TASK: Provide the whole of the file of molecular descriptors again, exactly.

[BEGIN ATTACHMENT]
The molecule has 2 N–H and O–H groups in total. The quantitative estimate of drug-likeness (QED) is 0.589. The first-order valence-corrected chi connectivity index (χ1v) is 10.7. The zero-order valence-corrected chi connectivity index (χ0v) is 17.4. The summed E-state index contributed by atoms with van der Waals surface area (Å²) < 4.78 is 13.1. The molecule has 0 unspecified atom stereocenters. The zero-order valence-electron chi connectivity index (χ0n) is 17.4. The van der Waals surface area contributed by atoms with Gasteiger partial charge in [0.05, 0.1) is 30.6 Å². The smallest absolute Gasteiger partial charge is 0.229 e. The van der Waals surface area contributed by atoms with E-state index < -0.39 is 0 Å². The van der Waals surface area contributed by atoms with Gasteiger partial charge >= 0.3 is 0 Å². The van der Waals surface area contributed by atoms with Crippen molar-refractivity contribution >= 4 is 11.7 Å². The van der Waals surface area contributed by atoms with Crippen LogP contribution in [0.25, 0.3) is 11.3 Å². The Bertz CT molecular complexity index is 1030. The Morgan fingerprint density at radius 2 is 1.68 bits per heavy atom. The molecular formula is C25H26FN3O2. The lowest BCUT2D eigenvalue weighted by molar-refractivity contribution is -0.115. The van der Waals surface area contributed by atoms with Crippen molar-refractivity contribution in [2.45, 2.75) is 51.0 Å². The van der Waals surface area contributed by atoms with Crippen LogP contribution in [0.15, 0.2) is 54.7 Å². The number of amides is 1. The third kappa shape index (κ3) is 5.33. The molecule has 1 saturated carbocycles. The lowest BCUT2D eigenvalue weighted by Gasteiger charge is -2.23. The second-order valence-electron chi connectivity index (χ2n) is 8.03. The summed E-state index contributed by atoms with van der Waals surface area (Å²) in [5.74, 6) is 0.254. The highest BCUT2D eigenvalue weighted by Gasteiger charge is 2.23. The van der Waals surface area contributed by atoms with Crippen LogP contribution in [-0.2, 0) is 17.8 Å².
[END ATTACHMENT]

The molecule has 2 N–H and O–H groups in total. The quantitative estimate of drug-likeness (QED) is 0.589. The first-order valence-corrected chi connectivity index (χ1v) is 10.7. The zero-order valence-corrected chi connectivity index (χ0v) is 17.4. The summed E-state index contributed by atoms with van der Waals surface area (Å²) < 4.78 is 13.1. The molecule has 0 unspecified atom stereocenters. The zero-order valence-electron chi connectivity index (χ0n) is 17.4. The van der Waals surface area contributed by atoms with Gasteiger partial charge in [0.05, 0.1) is 30.6 Å². The smallest absolute Gasteiger partial charge is 0.229 e. The van der Waals surface area contributed by atoms with E-state index < -0.39 is 0 Å². The van der Waals surface area contributed by atoms with Gasteiger partial charge >= 0.3 is 0 Å². The van der Waals surface area contributed by atoms with Crippen molar-refractivity contribution >= 4 is 11.7 Å². The van der Waals surface area contributed by atoms with Crippen LogP contribution in [0.25, 0.3) is 11.3 Å². The Bertz CT molecular complexity index is 1030. The Morgan fingerprint density at radius 2 is 1.68 bits per heavy atom. The molecular formula is C25H26FN3O2. The lowest BCUT2D eigenvalue weighted by molar-refractivity contribution is -0.115. The van der Waals surface area contributed by atoms with Crippen molar-refractivity contribution in [2.45, 2.75) is 51.0 Å². The van der Waals surface area contributed by atoms with Crippen LogP contribution in [0.15, 0.2) is 54.7 Å². The number of amides is 1. The third kappa shape index (κ3) is 5.33. The molecule has 1 saturated carbocycles. The lowest BCUT2D eigenvalue weighted by Gasteiger charge is -2.23. The second-order valence-electron chi connectivity index (χ2n) is 8.03. The summed E-state index contributed by atoms with van der Waals surface area (Å²) in [5.74, 6) is 0.254. The highest BCUT2D eigenvalue weighted by Gasteiger charge is 2.23. The van der Waals surface area contributed by atoms with Crippen LogP contribution in [-0.2, 0) is 17.8 Å².